If you are going mig do a lincoln 135. That is what all the resto shops use around here for damned near everything. I have that and a 4 ft. tank. 20 bucks for a refill on the tank, 40 new.
  16. Take a welding course at a local community college or vocational center. Use all the machines that they have, to get a feel for them.

    THEN buy what you like. That's how I ended up with a Miller Syncrowave 250, I used it back-to-back with a Lincoln, and the Miller suited me better.

  17. tommy
    Joined: Mar 3, 2001
    Posts: 14,758

    Member Emeritus

    I'd suggest checking with your local welding supply house to see if they are having any open house type of get together in the near future. My supplier had a real nice one with factory reps and demo machines from different brands to try out before you buy. You can get some good tips from the pros and sometimes a special show price.

    Brand loyalty is like the Chevy vrs Ford debate.

    One word of caution buy a professional welder and not a "starter kit". You will quickly out grow a toy and not be able to get anything for it when you want to move up. Try them all and find the brand that you like.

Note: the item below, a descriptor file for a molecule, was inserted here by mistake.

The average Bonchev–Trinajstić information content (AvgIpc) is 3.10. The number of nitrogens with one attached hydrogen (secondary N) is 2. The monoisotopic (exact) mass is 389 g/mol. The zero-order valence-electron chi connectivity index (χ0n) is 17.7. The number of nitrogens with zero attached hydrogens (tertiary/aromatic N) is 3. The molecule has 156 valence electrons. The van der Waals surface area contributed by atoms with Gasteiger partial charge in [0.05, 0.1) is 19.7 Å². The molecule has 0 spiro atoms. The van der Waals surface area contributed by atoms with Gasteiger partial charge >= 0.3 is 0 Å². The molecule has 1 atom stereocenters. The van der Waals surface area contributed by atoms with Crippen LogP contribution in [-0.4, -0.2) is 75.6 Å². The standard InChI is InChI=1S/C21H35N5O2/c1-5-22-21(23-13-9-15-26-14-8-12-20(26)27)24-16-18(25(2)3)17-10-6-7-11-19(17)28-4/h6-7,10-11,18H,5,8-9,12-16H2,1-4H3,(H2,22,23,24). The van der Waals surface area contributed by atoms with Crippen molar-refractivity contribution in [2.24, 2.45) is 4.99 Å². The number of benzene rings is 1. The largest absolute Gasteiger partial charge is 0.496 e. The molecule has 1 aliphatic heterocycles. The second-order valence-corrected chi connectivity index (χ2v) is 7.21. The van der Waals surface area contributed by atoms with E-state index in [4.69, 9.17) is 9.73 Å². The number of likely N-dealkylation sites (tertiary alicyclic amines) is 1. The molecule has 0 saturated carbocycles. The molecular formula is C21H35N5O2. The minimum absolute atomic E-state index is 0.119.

18. ken1939
    Joined: Jul 5, 2008
    Posts: 1,558


    Really cant ad more than this, I think he covers it all very well. I practiced alot on simple things. Sheet metal, small brackets etc, learing to understand the metal, the welding and the reactions. I did my first frame front to back on this car, and I have been working on my skills for 15 years. Education is a wonderful thing for those who seek it.
  19. sir
    Joined: Oct 8, 2005
    Posts: 467


    ...two words..."COMMUNITY COLLEGE"....if your on a budget get on C.L. and find a helmet and leathers hammer BUY your gloves NEW, good luck...
  20. JohnEvans
    Joined: Apr 13, 2008
    Posts: 4,883

    from Phoenix AZ

    Learn to gas weld first! The things you learn there will help you in doing all the other processes.
  21. Racewriter
    Joined: Nov 14, 2008
    Posts: 780


    I liked what Sakowski said - and no, I'm not at that level with my own welding! I have a Hobart Handler 135 and love it, it works great on up to 1/8" wall tubing. BUT - to do heavier frame work, I will want to get a 220 MIG. Lincoln, Miller, Hobart - IMO they all make great welders.
  22. Pete1
    Joined: Aug 23, 2004
    Posts: 1,794

    from Wa.

    This is the way most basic welding classes are done.